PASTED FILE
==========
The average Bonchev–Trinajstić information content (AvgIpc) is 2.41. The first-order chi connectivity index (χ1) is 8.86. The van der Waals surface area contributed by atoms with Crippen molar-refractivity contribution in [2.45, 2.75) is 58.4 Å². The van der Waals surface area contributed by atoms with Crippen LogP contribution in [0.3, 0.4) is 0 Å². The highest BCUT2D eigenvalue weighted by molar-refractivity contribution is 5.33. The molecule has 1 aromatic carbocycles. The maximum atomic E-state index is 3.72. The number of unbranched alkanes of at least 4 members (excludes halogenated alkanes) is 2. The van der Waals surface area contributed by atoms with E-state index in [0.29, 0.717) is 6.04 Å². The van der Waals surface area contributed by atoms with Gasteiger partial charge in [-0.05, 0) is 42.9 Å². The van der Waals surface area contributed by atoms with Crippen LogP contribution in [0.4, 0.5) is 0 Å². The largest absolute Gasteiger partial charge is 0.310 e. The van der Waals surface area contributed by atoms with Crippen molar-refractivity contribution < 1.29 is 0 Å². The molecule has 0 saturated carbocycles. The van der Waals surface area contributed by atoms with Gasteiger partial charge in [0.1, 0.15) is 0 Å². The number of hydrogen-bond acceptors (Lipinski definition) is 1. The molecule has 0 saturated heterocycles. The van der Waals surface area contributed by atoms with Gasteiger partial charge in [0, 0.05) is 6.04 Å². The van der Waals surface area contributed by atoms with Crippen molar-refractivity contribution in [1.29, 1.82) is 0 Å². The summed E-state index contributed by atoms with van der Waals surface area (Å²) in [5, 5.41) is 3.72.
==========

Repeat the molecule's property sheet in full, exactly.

The average Bonchev–Trinajstić information content (AvgIpc) is 2.41. The first-order chi connectivity index (χ1) is 8.86. The van der Waals surface area contributed by atoms with Crippen molar-refractivity contribution in [2.45, 2.75) is 58.4 Å². The van der Waals surface area contributed by atoms with Crippen LogP contribution in [0.3, 0.4) is 0 Å². The highest BCUT2D eigenvalue weighted by molar-refractivity contribution is 5.33. The molecule has 1 aromatic carbocycles. The maximum atomic E-state index is 3.72. The number of unbranched alkanes of at least 4 members (excludes halogenated alkanes) is 2. The van der Waals surface area contributed by atoms with E-state index in [0.29, 0.717) is 6.04 Å². The van der Waals surface area contributed by atoms with Gasteiger partial charge in [-0.05, 0) is 42.9 Å². The van der Waals surface area contributed by atoms with Crippen LogP contribution in [0.4, 0.5) is 0 Å². The largest absolute Gasteiger partial charge is 0.310 e. The van der Waals surface area contributed by atoms with Crippen molar-refractivity contribution < 1.29 is 0 Å². The molecule has 0 saturated carbocycles. The van der Waals surface area contributed by atoms with Gasteiger partial charge in [0.1, 0.15) is 0 Å². The number of hydrogen-bond acceptors (Lipinski definition) is 1. The molecule has 0 saturated heterocycles. The van der Waals surface area contributed by atoms with Gasteiger partial charge in [0, 0.05) is 6.04 Å². The van der Waals surface area contributed by atoms with Crippen molar-refractivity contribution in [1.29, 1.82) is 0 Å². The summed E-state index contributed by atoms with van der Waals surface area (Å²) in [5, 5.41) is 3.72.